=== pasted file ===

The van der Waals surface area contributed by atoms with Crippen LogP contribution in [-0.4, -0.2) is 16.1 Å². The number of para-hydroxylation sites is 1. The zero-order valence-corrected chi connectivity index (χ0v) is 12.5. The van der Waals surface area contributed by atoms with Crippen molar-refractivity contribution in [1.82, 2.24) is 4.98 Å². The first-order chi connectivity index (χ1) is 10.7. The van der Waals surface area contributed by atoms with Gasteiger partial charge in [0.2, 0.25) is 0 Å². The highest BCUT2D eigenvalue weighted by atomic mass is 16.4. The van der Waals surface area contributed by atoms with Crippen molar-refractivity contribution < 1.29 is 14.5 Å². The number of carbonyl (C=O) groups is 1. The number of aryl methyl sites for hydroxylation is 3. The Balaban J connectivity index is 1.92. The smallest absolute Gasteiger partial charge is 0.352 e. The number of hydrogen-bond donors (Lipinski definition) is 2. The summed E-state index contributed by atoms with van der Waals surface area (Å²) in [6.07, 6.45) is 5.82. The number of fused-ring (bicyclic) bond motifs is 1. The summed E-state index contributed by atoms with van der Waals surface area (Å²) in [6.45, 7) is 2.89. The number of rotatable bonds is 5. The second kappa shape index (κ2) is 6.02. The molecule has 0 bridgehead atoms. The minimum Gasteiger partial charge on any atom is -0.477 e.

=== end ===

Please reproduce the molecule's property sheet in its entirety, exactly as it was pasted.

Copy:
The van der Waals surface area contributed by atoms with Crippen LogP contribution in [-0.4, -0.2) is 16.1 Å². The number of para-hydroxylation sites is 1. The zero-order valence-corrected chi connectivity index (χ0v) is 12.5. The van der Waals surface area contributed by atoms with Crippen molar-refractivity contribution in [1.82, 2.24) is 4.98 Å². The first-order chi connectivity index (χ1) is 10.7. The van der Waals surface area contributed by atoms with Gasteiger partial charge in [0.2, 0.25) is 0 Å². The highest BCUT2D eigenvalue weighted by atomic mass is 16.4. The van der Waals surface area contributed by atoms with Crippen molar-refractivity contribution < 1.29 is 14.5 Å². The number of carbonyl (C=O) groups is 1. The number of aryl methyl sites for hydroxylation is 3. The Balaban J connectivity index is 1.92. The smallest absolute Gasteiger partial charge is 0.352 e. The number of hydrogen-bond donors (Lipinski definition) is 2. The summed E-state index contributed by atoms with van der Waals surface area (Å²) in [6.07, 6.45) is 5.82. The number of fused-ring (bicyclic) bond motifs is 1. The summed E-state index contributed by atoms with van der Waals surface area (Å²) in [6.45, 7) is 2.89. The number of rotatable bonds is 5. The second kappa shape index (κ2) is 6.02. The molecule has 0 bridgehead atoms. The minimum Gasteiger partial charge on any atom is -0.477 e.